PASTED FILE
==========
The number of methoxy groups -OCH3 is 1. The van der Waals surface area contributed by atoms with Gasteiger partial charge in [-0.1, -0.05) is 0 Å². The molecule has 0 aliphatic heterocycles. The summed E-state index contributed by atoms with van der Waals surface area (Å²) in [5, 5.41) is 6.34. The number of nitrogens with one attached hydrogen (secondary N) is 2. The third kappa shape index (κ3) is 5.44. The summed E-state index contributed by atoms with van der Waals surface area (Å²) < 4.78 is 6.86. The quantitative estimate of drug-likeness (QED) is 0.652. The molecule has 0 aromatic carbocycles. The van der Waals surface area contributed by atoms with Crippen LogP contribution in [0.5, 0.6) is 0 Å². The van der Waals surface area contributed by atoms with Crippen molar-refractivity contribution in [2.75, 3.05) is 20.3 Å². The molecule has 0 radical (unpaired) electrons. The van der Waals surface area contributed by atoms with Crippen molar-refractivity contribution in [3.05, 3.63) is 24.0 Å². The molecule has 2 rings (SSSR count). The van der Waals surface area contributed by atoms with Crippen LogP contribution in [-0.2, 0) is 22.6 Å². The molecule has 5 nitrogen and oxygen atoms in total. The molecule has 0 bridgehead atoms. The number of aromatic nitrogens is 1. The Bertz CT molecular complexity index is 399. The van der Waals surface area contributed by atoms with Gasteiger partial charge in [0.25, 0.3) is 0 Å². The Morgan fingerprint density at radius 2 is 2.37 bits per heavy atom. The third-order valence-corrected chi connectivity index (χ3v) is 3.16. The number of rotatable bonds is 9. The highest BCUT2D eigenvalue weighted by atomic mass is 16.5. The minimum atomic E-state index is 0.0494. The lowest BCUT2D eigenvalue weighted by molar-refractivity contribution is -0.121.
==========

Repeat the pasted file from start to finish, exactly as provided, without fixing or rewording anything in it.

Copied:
The number of methoxy groups -OCH3 is 1. The van der Waals surface area contributed by atoms with Gasteiger partial charge in [-0.1, -0.05) is 0 Å². The molecule has 0 aliphatic heterocycles. The summed E-state index contributed by atoms with van der Waals surface area (Å²) in [5, 5.41) is 6.34. The number of nitrogens with one attached hydrogen (secondary N) is 2. The third kappa shape index (κ3) is 5.44. The summed E-state index contributed by atoms with van der Waals surface area (Å²) < 4.78 is 6.86. The quantitative estimate of drug-likeness (QED) is 0.652. The molecule has 0 aromatic carbocycles. The van der Waals surface area contributed by atoms with Crippen LogP contribution in [0.5, 0.6) is 0 Å². The van der Waals surface area contributed by atoms with Crippen molar-refractivity contribution in [2.75, 3.05) is 20.3 Å². The molecule has 0 radical (unpaired) electrons. The van der Waals surface area contributed by atoms with Crippen molar-refractivity contribution in [3.05, 3.63) is 24.0 Å². The molecule has 2 rings (SSSR count). The van der Waals surface area contributed by atoms with Crippen LogP contribution in [-0.2, 0) is 22.6 Å². The molecule has 5 nitrogen and oxygen atoms in total. The molecule has 0 bridgehead atoms. The number of aromatic nitrogens is 1. The Bertz CT molecular complexity index is 399. The van der Waals surface area contributed by atoms with Gasteiger partial charge in [0.25, 0.3) is 0 Å². The Morgan fingerprint density at radius 2 is 2.37 bits per heavy atom. The third-order valence-corrected chi connectivity index (χ3v) is 3.16. The number of rotatable bonds is 9. The highest BCUT2D eigenvalue weighted by atomic mass is 16.5. The minimum atomic E-state index is 0.0494. The lowest BCUT2D eigenvalue weighted by molar-refractivity contribution is -0.121.